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Appropriate Adult Service
Appropriate Adult Services provide independent support for any vulnerable adult who comes into contact with the Criminal Justice System, whether as an alleged offender, victim or witness of a crime.
The Appropriate Adult role was created by the Police and Criminal Evidence Act (PACE) 1984 with the intention of safeguarding the rights and welfare of vulnerable young people and adults in police custody. When someone is arrested and taken to a police station it is the responsibility of the custody officer (usually a police sergeant) to identify if the person is vulnerable.
Those considered vulnerable are anyone who is, or appears (to the custody officer) to:
- Be aged under 17 years.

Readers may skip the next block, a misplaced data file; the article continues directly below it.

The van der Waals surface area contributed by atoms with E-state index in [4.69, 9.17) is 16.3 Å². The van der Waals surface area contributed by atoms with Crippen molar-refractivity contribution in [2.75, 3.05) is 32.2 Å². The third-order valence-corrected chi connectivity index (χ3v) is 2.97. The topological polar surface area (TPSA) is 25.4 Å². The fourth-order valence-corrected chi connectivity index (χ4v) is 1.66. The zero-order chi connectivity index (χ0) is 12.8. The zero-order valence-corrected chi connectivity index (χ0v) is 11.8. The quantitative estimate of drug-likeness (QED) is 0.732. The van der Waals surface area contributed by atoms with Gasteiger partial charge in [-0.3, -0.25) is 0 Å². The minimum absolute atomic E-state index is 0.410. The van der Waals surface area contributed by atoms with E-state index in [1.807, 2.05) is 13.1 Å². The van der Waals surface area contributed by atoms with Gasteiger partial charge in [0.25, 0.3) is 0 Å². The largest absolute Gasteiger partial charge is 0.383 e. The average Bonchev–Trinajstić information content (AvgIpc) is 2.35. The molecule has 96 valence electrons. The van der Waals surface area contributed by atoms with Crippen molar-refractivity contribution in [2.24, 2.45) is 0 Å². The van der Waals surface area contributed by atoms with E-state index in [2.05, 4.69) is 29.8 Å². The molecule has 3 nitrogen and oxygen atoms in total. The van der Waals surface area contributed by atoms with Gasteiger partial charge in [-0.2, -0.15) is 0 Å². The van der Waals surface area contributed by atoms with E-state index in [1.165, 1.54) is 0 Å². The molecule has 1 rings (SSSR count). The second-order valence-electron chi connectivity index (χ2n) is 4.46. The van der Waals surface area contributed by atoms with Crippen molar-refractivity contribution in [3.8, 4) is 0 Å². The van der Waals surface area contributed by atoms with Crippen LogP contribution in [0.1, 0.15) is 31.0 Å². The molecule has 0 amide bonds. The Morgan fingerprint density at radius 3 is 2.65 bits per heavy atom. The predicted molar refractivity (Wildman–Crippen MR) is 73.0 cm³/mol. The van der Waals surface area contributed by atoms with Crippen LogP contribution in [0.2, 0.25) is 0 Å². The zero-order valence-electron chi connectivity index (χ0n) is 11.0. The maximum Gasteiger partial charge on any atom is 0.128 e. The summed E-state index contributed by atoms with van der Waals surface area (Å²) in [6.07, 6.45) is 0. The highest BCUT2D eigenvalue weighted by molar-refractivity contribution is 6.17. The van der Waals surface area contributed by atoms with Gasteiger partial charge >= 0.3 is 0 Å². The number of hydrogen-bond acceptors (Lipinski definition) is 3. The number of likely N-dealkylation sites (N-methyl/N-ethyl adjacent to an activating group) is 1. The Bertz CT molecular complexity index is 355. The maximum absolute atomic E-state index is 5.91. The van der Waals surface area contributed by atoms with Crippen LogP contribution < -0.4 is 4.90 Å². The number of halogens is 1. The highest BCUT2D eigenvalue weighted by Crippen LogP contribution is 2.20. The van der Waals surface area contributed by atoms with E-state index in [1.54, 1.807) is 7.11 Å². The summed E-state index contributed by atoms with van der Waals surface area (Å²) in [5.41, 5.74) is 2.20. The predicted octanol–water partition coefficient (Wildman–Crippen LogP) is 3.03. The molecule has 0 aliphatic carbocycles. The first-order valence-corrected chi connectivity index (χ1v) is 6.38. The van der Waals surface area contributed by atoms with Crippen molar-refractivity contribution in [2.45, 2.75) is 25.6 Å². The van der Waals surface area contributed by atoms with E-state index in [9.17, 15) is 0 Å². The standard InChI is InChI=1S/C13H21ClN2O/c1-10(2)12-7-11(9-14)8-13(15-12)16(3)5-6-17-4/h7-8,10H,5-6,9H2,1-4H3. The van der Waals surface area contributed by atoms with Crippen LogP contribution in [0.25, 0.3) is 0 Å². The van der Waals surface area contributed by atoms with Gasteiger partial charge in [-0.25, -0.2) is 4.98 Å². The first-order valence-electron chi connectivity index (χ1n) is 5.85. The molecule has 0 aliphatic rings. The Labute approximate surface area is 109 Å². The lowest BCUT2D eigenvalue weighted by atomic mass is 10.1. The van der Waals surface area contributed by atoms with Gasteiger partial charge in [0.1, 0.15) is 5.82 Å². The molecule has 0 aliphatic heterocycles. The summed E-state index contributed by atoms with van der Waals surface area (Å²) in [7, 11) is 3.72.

- Have mental health difficulties.
- Have a learning disability or difficulty communicating and understanding things.
If the custody officer considers someone to be vulnerable he or she has a duty to request the attendance of an Appropriate Adult. Further interviews with the person in custody cannot go ahead without an Appropriate Adult present.
The role of the Appropriate Adult is to provide:
- Support and advice to the vulnerable person.
- Facilitate communication between the vulnerable person and the police.
An Appropriate Adult is different to a solicitor and does not give legal advice. An Appropriate Adult can be a family member, friend or a volunteer or social/health care professional.
Appropriate Adults are mostly volunteers, who must be over 18, DBS checked and eligible to work in the UK.
You can find out more about Appropriate Adult Services from the National Appropriate Adult Network.